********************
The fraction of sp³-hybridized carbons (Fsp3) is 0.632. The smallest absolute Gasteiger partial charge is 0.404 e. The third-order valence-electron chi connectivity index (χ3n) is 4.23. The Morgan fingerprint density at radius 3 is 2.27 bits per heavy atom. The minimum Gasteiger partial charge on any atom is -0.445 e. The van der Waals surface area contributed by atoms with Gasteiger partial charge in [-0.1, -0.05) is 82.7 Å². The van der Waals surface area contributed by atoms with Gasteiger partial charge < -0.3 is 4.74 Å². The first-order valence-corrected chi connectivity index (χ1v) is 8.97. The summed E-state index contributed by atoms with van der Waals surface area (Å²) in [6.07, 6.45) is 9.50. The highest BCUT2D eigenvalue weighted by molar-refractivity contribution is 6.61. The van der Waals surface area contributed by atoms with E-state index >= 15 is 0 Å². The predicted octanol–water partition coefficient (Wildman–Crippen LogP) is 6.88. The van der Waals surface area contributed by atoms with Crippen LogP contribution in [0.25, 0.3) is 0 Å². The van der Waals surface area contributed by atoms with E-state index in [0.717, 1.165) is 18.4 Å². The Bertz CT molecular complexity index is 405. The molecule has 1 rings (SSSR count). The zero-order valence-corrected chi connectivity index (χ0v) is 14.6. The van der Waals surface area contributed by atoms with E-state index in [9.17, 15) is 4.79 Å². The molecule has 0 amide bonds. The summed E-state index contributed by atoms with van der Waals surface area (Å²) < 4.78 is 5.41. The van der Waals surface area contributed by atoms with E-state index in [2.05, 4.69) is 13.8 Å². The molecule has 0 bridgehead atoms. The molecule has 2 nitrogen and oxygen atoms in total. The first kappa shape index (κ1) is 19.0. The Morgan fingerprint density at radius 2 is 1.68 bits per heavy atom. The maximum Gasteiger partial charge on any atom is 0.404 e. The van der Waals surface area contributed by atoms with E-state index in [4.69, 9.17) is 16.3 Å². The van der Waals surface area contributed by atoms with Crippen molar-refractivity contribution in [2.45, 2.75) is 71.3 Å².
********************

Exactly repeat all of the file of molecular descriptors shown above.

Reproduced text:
The fraction of sp³-hybridized carbons (Fsp3) is 0.632. The smallest absolute Gasteiger partial charge is 0.404 e. The third-order valence-electron chi connectivity index (χ3n) is 4.23. The Morgan fingerprint density at radius 3 is 2.27 bits per heavy atom. The minimum Gasteiger partial charge on any atom is -0.445 e. The van der Waals surface area contributed by atoms with Gasteiger partial charge in [-0.1, -0.05) is 82.7 Å². The van der Waals surface area contributed by atoms with Gasteiger partial charge < -0.3 is 4.74 Å². The first-order valence-corrected chi connectivity index (χ1v) is 8.97. The summed E-state index contributed by atoms with van der Waals surface area (Å²) in [6.07, 6.45) is 9.50. The highest BCUT2D eigenvalue weighted by molar-refractivity contribution is 6.61. The van der Waals surface area contributed by atoms with E-state index >= 15 is 0 Å². The predicted octanol–water partition coefficient (Wildman–Crippen LogP) is 6.88. The van der Waals surface area contributed by atoms with Crippen LogP contribution in [0.25, 0.3) is 0 Å². The van der Waals surface area contributed by atoms with E-state index in [0.717, 1.165) is 18.4 Å². The Bertz CT molecular complexity index is 405. The molecule has 1 rings (SSSR count). The zero-order valence-corrected chi connectivity index (χ0v) is 14.6. The van der Waals surface area contributed by atoms with E-state index in [9.17, 15) is 4.79 Å². The molecule has 0 amide bonds. The summed E-state index contributed by atoms with van der Waals surface area (Å²) < 4.78 is 5.41. The van der Waals surface area contributed by atoms with E-state index in [2.05, 4.69) is 13.8 Å². The molecule has 0 bridgehead atoms. The molecule has 2 nitrogen and oxygen atoms in total. The first kappa shape index (κ1) is 19.0. The Morgan fingerprint density at radius 2 is 1.68 bits per heavy atom. The maximum Gasteiger partial charge on any atom is 0.404 e. The van der Waals surface area contributed by atoms with E-state index in [4.69, 9.17) is 16.3 Å². The van der Waals surface area contributed by atoms with Crippen molar-refractivity contribution in [2.45, 2.75) is 71.3 Å².